1. short wires are generally better than long ones
  2. I agree, that wired is better in your situation
  3. Maybe you distinguish between two different areas: sensor/actor to controller and controller to controller communication
  4. In many cases you can not chose the sensor/actor to controller communication, because it is given by the device (DHT-22, reed, led push button etc.). Therefore, keep these lines short
  5. RS-485 is good, but is it necessary? It adds drivers to each device. Maybe, I2C could do it,to. You can still use twisted pair cables.
  • Thanks for commenting. The very first problem I faced was the decide "how" and "with which protocol" interconnect my Arduinos. As: 1) the distance between them was quite large (20 meters or even more); 2) I need to handle "noise", during transmission, as best as possible; 3) the bandwidth required by the whole system is relatively low; I ended up with RS-485 in multidrop configuration (like the one described here. Have you been able to test I2C under similar conditions? Mar 20 '16 at 9:31
  • As for RS-485, Nick Gammon in his excellent answer made several really useful tests about cable lenghts, communication speeds and collision/detection/avoidance approaches. Based to them, I ended up deciding that RS-485 was really suited to my needs. Don't you? Mar 20 '16 at 9:40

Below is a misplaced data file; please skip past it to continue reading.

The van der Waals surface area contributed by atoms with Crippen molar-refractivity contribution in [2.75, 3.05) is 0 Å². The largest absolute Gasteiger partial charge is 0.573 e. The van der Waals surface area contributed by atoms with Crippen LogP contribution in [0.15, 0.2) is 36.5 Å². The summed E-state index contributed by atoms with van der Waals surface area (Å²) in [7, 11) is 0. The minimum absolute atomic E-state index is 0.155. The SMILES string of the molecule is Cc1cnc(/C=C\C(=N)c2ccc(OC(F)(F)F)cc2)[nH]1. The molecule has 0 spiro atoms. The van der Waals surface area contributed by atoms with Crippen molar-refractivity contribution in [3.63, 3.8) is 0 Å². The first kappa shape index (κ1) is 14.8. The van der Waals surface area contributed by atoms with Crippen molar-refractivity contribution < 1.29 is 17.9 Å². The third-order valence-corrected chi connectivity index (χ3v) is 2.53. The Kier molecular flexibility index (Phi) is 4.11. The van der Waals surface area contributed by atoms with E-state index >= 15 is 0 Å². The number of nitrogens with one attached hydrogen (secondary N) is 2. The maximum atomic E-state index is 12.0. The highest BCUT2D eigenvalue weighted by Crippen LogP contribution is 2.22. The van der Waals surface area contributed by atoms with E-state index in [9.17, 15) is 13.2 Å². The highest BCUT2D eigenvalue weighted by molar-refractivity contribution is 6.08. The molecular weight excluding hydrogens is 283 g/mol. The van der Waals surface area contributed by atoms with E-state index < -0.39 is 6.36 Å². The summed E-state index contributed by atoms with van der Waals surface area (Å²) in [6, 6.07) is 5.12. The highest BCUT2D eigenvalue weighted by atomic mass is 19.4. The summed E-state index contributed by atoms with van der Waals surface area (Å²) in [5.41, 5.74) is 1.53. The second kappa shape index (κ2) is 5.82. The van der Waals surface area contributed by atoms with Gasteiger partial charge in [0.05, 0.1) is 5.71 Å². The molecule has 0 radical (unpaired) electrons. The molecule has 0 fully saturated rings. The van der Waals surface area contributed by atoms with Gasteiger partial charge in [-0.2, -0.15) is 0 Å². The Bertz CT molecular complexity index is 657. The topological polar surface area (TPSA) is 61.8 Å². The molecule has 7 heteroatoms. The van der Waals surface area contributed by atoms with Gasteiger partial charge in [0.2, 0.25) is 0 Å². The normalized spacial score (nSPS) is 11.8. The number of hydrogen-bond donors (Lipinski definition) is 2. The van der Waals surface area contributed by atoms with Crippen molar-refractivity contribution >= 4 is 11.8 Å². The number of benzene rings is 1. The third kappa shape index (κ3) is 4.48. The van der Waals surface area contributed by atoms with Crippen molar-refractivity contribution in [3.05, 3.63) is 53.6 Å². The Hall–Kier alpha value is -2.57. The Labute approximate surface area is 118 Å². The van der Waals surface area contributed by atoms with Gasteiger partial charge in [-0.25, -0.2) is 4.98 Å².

• As for "short wires are generally better than long ones", such an approach would take me in having an ad-hoc Arduino in every wall-box (this wall-box). I wonder if I'll be able to fit everything inside such boxes (1 x Nano 3.0; 1 x MAX485; up to 3 push-buttons; cabling) and/or if I'll need to design a proper PCB to optimize everything. What's your opinion? Mar 20 '16 at 10:00
  • As for two different kinds of networks: "sensor/actor <=> controller" and "controller <=> controller" this is absolutely reasonable and I'm actually investigating this as I've 3 serials on each MEGA so I can definitely have a "secondary network branch" from each MEGA towards the "local" boxes. Also, the software-framework I'm currently evaluating/experiencing, souliss, should play nicely with such an architecture. Mar 20 '16 at 10:11

Here my additional thoughts in short:

  1. 20 meters is, compared with the distance to the moon, quite short ;-). Maximum length of RS-485 is reported to be kilometers with small transmission rates (google: rs485 cable length).

  2. Noise can either be avoided (hardware) or corrected by software (fault tolerant codes, checksums etc.) Generally, software is cheaper.

  3. Short wires does not mean no wires at all. Short wires would e.g. result if you have a controller per room and connect the sensors to it.

  4. There are also small packages of Arduino compatible chips available (ATTiny84/85). And without RS485 you save the space of the controllers...

  5. I2C bus length should work inside a house, if yous is not bigger than the one of Bill Gates... http://www.esacademy.com/en/library/technical-articles-and-documents/miscellaneous/i2c-bus/frequently-asked-questions/i2c-faq.html

  6. I would not use serial for communication. It is not extensible. Serial is ok for debugging.